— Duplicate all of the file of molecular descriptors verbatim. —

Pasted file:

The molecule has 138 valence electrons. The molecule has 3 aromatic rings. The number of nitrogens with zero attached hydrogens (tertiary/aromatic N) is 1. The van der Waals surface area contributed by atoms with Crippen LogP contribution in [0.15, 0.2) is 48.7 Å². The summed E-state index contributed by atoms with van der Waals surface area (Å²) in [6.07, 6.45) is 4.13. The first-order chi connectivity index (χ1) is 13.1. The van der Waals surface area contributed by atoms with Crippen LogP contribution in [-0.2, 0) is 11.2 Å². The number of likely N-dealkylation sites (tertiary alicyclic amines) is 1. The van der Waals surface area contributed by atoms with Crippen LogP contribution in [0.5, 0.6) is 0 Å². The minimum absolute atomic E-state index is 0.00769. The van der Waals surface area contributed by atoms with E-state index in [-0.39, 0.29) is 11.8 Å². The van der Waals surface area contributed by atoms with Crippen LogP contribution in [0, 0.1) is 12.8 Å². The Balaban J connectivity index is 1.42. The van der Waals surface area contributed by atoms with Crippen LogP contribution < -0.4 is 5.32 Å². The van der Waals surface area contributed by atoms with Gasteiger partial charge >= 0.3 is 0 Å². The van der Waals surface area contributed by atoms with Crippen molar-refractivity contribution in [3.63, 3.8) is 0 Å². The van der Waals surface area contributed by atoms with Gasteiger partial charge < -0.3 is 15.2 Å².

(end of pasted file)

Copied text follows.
The molecule has 138 valence electrons. The molecule has 3 aromatic rings. The number of nitrogens with zero attached hydrogens (tertiary/aromatic N) is 1. The van der Waals surface area contributed by atoms with Crippen LogP contribution in [0.15, 0.2) is 48.7 Å². The summed E-state index contributed by atoms with van der Waals surface area (Å²) in [6.07, 6.45) is 4.13. The first-order chi connectivity index (χ1) is 13.1. The van der Waals surface area contributed by atoms with Crippen LogP contribution in [-0.2, 0) is 11.2 Å². The number of likely N-dealkylation sites (tertiary alicyclic amines) is 1. The van der Waals surface area contributed by atoms with Crippen LogP contribution in [0.5, 0.6) is 0 Å². The minimum absolute atomic E-state index is 0.00769. The van der Waals surface area contributed by atoms with E-state index in [-0.39, 0.29) is 11.8 Å². The van der Waals surface area contributed by atoms with Crippen LogP contribution in [0, 0.1) is 12.8 Å². The Balaban J connectivity index is 1.42. The van der Waals surface area contributed by atoms with Crippen LogP contribution < -0.4 is 5.32 Å². The van der Waals surface area contributed by atoms with Gasteiger partial charge >= 0.3 is 0 Å². The van der Waals surface area contributed by atoms with Crippen molar-refractivity contribution in [3.63, 3.8) is 0 Å². The van der Waals surface area contributed by atoms with Gasteiger partial charge < -0.3 is 15.2 Å².